By now, most people have heard that quantum computing is a revolutionary technology that leverages the bizarre characteristics of quantum mechanics to solve certain problems faster than regular computers can. Those problems range from the worlds of mathematics to retail business, and physics to finance. If we get quantum technology right, the benefits should lift the entire economy and enhance U.S. competitiveness.
The promise of quantum computing was first recognized in the 1980s yet remains unfulfilled. Quantum computers are exceedingly difficult to engineer, build, and program. As a result, they are crippled by errors in the form of noise, faults, and loss of quantum coherence, which is crucial to their operation and yet falls apart before any nontrivial program has a chance to run to completion.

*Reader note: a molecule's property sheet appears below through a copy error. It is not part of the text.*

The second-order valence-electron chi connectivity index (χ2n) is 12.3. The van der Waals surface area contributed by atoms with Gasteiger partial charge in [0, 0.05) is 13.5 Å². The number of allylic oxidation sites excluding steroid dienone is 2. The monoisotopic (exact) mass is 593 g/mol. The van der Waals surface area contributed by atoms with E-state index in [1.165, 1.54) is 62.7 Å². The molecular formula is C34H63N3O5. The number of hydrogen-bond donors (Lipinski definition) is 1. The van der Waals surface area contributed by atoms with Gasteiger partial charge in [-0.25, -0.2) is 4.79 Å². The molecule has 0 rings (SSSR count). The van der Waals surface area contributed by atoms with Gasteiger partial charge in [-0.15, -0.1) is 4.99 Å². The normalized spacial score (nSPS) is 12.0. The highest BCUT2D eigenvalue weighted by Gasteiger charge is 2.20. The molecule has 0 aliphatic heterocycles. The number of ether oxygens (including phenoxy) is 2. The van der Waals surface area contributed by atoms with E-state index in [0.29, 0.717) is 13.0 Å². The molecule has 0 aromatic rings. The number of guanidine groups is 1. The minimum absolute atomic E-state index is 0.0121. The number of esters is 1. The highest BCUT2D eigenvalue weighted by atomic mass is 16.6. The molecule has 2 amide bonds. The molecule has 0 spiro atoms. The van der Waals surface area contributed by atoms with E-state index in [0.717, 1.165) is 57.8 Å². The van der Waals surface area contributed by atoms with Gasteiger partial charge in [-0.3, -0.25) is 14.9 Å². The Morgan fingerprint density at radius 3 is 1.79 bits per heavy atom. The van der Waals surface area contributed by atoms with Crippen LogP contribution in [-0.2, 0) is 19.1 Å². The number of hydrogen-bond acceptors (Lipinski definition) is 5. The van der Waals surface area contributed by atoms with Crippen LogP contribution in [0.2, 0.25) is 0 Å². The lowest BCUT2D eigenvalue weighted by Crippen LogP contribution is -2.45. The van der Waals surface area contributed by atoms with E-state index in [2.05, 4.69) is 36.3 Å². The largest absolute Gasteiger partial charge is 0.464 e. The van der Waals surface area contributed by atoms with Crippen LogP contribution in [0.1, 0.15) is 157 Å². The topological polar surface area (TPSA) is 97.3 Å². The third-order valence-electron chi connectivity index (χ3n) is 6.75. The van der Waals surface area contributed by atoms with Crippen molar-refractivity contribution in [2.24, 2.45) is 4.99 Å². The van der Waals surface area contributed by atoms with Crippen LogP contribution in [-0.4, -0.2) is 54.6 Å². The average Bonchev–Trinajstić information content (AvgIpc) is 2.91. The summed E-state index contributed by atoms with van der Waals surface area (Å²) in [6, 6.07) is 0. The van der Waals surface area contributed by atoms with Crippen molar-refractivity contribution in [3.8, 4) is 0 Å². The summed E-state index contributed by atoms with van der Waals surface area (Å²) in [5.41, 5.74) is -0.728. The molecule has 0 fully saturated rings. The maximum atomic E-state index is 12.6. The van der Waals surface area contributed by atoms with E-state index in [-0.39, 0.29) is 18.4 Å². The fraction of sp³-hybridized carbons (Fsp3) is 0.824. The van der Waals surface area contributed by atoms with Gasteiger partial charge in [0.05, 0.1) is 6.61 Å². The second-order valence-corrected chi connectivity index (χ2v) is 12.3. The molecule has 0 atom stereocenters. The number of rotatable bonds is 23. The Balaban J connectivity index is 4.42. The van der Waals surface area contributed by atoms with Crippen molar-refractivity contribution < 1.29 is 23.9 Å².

This loss of coherence (called decoherence), caused by vibrations, temperature fluctuations, electromagnetic waves and other interactions with the outside environment, ultimately destroys the exotic quantum properties of the computer. Given the current pervasiveness of decoherence and other errors, contemporary quantum computers are unlikely to return correct answers for programs of even modest execution time.To read more, click here.